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Router Selection for Multiple Subnet NATing

Posted on 2011-02-19
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Last Modified: 2012-05-11
I currently have a router (Linksys RV042) that only allows port forwarding to 1 subnet.  I am attempting to allow an H.323 device on the Internet to connect to an H.323 device behind the firewall and then further down the network across another VPN span to another subnet.  Presently I can route traffic fine in terms of getting out, however obviously with H.323 udp packets I have some additional problems because while the tcp traffic can negotiate, the udp packets are dropped since there's no apparent route back even when masquerading the public IP from the internal H.323 device since the RV042 has no way of understanding the route back down the inside device when traffic is inbound.

Here's a quick diagram of the network (presently I don't have the two VPNs teamed, as that's another issue I'm tackling right now, but that's really a different matter).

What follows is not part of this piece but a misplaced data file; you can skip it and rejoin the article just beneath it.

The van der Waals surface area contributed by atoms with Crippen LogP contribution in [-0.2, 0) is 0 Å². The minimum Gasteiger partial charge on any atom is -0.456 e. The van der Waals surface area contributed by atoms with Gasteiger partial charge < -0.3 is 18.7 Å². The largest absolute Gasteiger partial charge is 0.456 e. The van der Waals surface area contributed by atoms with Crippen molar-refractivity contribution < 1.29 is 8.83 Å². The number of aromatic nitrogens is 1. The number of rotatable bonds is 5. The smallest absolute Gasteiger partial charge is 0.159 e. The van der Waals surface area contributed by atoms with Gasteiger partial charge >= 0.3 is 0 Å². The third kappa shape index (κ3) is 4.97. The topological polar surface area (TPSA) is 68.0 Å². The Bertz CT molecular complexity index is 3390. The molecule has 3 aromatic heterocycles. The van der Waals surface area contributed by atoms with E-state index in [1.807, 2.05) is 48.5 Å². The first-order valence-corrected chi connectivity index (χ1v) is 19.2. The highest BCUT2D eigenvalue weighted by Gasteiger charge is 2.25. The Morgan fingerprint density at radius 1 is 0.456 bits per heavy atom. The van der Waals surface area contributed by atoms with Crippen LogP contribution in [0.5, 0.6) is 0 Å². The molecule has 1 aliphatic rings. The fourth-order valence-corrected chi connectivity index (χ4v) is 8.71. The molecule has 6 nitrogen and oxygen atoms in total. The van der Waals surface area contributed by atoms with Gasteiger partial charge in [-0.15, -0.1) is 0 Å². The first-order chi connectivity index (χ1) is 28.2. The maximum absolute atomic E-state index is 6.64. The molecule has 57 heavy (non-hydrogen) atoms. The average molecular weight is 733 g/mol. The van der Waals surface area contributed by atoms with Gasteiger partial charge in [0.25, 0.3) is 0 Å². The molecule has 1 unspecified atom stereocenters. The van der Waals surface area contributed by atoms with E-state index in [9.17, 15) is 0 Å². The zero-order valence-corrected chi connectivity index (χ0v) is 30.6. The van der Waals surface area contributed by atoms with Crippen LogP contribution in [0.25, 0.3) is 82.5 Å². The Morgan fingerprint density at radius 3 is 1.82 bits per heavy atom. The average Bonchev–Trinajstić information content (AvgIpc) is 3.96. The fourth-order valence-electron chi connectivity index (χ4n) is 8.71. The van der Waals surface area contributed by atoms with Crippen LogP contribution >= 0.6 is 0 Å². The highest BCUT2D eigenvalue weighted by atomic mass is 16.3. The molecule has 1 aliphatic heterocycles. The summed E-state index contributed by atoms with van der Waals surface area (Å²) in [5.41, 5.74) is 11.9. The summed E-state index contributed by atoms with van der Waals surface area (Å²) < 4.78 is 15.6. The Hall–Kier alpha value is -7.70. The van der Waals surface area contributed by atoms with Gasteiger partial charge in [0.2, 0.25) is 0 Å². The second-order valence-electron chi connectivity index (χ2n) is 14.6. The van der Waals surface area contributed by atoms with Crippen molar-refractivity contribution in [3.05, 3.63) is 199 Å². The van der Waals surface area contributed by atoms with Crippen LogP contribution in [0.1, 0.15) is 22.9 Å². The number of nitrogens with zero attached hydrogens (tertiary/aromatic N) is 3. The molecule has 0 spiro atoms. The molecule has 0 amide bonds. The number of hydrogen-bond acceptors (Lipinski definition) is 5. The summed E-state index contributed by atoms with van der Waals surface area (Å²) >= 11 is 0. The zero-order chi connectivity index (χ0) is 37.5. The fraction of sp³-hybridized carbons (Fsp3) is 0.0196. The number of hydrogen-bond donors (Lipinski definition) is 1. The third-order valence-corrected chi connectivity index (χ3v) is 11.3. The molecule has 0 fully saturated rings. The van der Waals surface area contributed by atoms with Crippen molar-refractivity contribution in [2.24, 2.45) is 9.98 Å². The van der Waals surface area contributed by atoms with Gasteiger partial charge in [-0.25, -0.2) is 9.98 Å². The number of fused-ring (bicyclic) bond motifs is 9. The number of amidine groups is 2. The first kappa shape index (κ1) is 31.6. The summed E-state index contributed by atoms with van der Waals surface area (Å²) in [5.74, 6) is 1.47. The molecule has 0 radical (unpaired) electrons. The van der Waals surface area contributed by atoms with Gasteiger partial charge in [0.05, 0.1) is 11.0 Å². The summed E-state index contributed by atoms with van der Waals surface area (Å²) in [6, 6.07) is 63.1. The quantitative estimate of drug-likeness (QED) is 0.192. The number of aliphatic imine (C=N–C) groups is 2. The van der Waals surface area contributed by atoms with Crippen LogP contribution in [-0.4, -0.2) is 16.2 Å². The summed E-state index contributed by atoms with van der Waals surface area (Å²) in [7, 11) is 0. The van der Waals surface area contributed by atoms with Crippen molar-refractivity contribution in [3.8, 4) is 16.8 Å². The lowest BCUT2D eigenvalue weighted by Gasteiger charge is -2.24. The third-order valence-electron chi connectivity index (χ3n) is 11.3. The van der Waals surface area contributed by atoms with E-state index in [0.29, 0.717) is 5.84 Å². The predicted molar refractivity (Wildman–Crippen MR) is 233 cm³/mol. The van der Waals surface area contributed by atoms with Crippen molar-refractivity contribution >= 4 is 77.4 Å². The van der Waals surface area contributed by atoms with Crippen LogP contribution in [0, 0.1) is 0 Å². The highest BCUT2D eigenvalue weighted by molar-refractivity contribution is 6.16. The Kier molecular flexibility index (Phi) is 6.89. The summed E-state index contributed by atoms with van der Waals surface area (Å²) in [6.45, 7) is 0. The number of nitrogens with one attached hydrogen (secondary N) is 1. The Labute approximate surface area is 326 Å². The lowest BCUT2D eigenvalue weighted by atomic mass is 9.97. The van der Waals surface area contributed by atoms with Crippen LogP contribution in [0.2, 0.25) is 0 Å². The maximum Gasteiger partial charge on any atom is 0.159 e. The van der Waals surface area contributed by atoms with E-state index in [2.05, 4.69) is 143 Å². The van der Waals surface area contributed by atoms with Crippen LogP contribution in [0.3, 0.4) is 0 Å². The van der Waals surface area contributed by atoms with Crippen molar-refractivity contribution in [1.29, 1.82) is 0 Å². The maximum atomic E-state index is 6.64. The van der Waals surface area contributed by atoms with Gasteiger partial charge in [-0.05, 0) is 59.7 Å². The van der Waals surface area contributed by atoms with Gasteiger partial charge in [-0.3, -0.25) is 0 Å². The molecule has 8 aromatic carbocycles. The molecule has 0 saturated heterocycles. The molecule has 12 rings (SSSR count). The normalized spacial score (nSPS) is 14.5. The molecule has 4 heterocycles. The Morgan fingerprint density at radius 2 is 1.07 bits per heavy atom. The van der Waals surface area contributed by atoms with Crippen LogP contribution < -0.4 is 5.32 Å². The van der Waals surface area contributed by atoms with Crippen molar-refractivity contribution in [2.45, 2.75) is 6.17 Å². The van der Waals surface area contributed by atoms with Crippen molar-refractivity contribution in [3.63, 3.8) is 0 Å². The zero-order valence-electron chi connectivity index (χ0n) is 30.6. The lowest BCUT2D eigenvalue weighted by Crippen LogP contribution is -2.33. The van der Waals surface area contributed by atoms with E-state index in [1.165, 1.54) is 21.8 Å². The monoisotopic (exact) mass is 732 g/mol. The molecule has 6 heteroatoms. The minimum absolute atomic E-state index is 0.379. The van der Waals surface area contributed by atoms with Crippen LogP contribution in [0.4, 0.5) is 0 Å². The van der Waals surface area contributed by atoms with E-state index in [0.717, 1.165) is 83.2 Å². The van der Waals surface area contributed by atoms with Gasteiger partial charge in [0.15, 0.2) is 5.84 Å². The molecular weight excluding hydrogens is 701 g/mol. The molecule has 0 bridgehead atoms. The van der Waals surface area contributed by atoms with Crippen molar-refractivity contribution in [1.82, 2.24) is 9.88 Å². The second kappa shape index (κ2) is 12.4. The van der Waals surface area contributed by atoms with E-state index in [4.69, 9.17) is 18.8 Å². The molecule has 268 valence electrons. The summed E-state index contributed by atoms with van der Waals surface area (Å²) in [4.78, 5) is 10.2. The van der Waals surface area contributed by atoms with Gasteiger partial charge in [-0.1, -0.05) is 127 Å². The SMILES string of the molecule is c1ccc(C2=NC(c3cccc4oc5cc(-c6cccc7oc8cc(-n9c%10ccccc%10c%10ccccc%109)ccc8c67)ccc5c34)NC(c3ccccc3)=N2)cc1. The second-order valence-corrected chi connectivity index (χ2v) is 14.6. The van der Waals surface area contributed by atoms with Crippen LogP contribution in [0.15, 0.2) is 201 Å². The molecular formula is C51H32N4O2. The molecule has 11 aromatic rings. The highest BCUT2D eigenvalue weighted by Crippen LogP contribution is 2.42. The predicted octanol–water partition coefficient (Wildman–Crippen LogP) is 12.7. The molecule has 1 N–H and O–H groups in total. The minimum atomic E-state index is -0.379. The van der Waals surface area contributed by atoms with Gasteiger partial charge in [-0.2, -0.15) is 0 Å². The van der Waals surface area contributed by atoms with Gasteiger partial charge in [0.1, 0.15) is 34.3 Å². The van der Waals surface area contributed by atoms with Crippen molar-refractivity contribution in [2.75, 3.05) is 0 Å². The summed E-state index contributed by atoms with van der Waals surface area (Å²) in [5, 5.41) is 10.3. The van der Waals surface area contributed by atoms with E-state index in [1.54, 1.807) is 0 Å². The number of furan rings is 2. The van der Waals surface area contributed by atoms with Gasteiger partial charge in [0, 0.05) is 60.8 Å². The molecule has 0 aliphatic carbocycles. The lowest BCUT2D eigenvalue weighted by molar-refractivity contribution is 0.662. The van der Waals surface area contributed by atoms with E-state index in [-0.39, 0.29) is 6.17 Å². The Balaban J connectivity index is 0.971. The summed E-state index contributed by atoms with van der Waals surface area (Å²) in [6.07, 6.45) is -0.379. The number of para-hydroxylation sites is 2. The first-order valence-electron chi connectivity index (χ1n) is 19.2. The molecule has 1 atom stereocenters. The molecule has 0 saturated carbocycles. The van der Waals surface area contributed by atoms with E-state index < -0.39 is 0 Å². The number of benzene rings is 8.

You can see from this that my immediate need is to connect the "Office 1" "H.323 1" device to the "Remote Site / Node 2" "H.323 2" device.  That is what that red arrow between the two indicates.

So essentially I need to understand what router would be optimal in this situation.  Cisco / Linksys is telling me that they don't think they have a small business class router that will handle it and that I'll probably have to jump up to enterprise class.  It seems that perhaps DD-WRT or RouterOS (MikroTik) could handle this or perhaps another solution.  Can someone please recommend a router or appropriate OS that would be ideal for this and support a bunch of video traffic in this regard?

Another important feature is that I must be able to assign public IPs to devices down inside the network on the other subnets as well.  Each of these devices on the internal network is to offer publicly accessible services from various kinds of devices.

So a recommendation for an appropriate router would be superb.